In today’s manufacturing and production world, an organization’s success depends on ecological consciousness and the impact they impart on the environment. This environment includes not only the flora and fauna, but also the nearby neighbors, bringing odor control into the spotlight.

Many companies mismanage odors by attempting to cover up foul smells, but this is not an effective practice because simply masking odors is a temporary solution. To properly manage odors, it is necessary to neutralize them by altering their molecular makeup to eliminate unpleasant smells.

Effective odor neutralization requires analysis because there is no one-size-fits-all solution. For example, the chemistry required to neutralize odors varies greatly between a spice production facility and a wastewater treatment plant. Food processors must sometimes distinguish among various odors in the same facility—for example those caused by production, processing, or waste products—and use the proper substances to neutralize each.

Accurately determining these problematic odors and their neutralization requirements is very challenging, but producers can enlist the help of suppliers with knowledge and advanced laboratory technologies—such as gas chromatographs—to identify molecular chemistry and mitigate odors. The experts at these suppliers can then prescribe and provide products specially designed to remove these odors.

General odor control challenges

Foul odors in the food industry vary in type and strength, since they can originate during production, processing, or waste treatment. These odors can be offensive at best—or harmful at worst—to plant personnel within and the public outside the facility.

Some food processing facilities have their own wastewater treatment plant with lagoons of smelly fats and greases. Sludge made during water clarification can also cause odors, and even positively-associated scents—like those from spices and sweets—can become offensive over time.

While there are many odor control methodologies in the food industry, traditional solutions each have shortcomings in various forms. These methods include masking agents, chemical scrubbers, adsorption and carbon filters, ozone, biological filters, and others (Figure 1).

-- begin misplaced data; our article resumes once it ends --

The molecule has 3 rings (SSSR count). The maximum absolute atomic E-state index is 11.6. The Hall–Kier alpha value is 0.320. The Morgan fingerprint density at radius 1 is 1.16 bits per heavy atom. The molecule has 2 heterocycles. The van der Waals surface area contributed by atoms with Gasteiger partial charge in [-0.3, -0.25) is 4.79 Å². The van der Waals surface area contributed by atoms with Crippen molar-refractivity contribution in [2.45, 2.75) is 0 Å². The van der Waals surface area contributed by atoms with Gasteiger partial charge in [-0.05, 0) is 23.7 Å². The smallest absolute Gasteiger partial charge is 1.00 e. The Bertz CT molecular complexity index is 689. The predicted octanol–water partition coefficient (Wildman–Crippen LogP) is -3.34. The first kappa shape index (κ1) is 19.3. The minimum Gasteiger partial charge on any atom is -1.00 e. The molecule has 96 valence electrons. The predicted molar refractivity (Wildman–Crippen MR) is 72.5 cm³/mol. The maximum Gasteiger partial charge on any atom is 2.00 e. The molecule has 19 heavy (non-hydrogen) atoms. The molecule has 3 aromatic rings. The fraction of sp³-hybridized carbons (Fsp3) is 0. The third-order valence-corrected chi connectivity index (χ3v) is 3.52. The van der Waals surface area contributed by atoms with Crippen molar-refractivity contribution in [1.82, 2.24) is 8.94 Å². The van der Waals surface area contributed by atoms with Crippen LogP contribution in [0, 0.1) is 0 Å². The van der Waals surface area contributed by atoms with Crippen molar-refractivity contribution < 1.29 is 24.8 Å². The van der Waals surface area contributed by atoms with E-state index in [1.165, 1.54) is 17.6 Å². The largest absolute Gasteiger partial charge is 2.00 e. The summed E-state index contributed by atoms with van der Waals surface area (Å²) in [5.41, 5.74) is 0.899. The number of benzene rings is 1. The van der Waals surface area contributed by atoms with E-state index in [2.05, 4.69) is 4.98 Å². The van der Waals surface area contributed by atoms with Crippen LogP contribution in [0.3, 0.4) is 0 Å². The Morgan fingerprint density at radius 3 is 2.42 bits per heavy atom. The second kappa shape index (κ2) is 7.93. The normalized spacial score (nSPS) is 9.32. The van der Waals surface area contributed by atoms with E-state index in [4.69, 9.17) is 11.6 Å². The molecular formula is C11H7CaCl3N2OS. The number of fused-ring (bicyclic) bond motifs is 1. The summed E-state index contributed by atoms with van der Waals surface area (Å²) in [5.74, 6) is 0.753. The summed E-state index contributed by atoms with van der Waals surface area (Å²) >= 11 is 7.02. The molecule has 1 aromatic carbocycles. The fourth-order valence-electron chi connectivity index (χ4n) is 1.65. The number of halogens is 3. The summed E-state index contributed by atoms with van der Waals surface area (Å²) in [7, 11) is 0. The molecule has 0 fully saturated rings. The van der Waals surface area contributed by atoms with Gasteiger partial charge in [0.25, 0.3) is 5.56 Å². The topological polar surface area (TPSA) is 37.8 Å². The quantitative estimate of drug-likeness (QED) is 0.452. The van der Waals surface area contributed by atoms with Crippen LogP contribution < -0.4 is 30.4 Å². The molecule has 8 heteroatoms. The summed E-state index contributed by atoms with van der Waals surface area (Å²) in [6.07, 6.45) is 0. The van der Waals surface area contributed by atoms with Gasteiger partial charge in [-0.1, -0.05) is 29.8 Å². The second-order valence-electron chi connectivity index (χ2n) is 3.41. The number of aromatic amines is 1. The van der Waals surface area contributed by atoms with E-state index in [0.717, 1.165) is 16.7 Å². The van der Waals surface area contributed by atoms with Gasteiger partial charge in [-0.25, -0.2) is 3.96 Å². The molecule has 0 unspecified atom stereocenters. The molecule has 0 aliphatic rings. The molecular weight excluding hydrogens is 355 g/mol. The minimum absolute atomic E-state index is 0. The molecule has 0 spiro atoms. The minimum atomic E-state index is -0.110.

Modern plant-based odor removers occupy the sweet spot of safe and effective odor neutralization

Figure 1: While traditional odor control methodologies perform well in certain applications, all have shortcomings. Modern plant-based odor removers occupy the sweet spot of safe and effective odor neutralization. Image courtesy OMI Industries


Each of these traditional methods is either hazardous, ineffective on organic or inorganic odors, unsuccessful at neutralizing odors, or a combination of all these issues. Modern plant-based odor removers safely span all odor removal applications using research-based formulations.

OMI Industries uses GC-MS instrumentation to identify the odor-causing substances
Figure 2: OMI Industries uses GC-MS instrumentation to identify the odor-causing substances in facility air, then develops custom plant-based formulas to neutralize odors. Photo courtesy OMI Industries

Food processing odor difficulties

These are just a few examples of food facility odor issues, and there are many more.

Meat and seafood processing plants have a challenging time controlling foul odors since they occur naturally when organic material is transported or stored. From farm or sea to processing and rendering, the handling of meat and seafood through different facilities can create issues.

Manufacturing dry fish food blends barley, soybeans, and fish oil, a smelly process. And while chicken and other poultry processors often run clean during regular processing cycles, odors can quickly build during holiday or weekend shutdowns.

Even pleasant scents, like those from confectionary plants, can become a nuisance at high concentrations. Additionally, the sterilization process in chocolate factories releases volatile gases into water, creating foul odors.

An effective research-intensive and plant-based solution

Where traditional methods fall short, modern plant-based odor eliminators get the job done. Approved for use on the perimeter of food processing plants in accordance with odor control guidelines, these versatile formulations are the result of carefully crafted and industry-specific research.

In the lab, scientists study gaseous samples collected from facilities using gas chromatography mass spectrometry (GC-MS) to determine the molecular makeup of odors, even those present in minute amounts (Figure 2).

A GC chromatogram (Figure 3) is a visual output of the data recorded by the detector. It is presented as a plot of detector response (y-axis) versus retention time (x-axis).

Each peak in a GC chromatogram represents the presence of a compound

Figure 3: Each peak in a GC chromatogram represents the presence of a compound, identified and quantified by the x- and y-axes, respectively. Image courtesy OMI Industries


Each compound detected appears as a single peak on the graph, with the corresponding retention time value used for identification. Once the odor-causing compounds are identified, the scientists concoct a formulation using plant oils to molecularly neutralize the odors when the compound is combined with the odors in the atmosphere.

This results in versatile and cost-efficient solutions, specially crafted for maximum effectiveness in each application, leveraging customized concentrations of plant oils, biobased surfactants, and water to eliminate odors.

Regulations and guidelines prevent these odor eliminators from coming into contact with food products, often placing them in exhaust stacks and vents, near dryers, around wastewater, and in culture processing. Vaporization systems are effective in these and other areas, using the custom formulations to neutralize odors.

Atomization and vaporization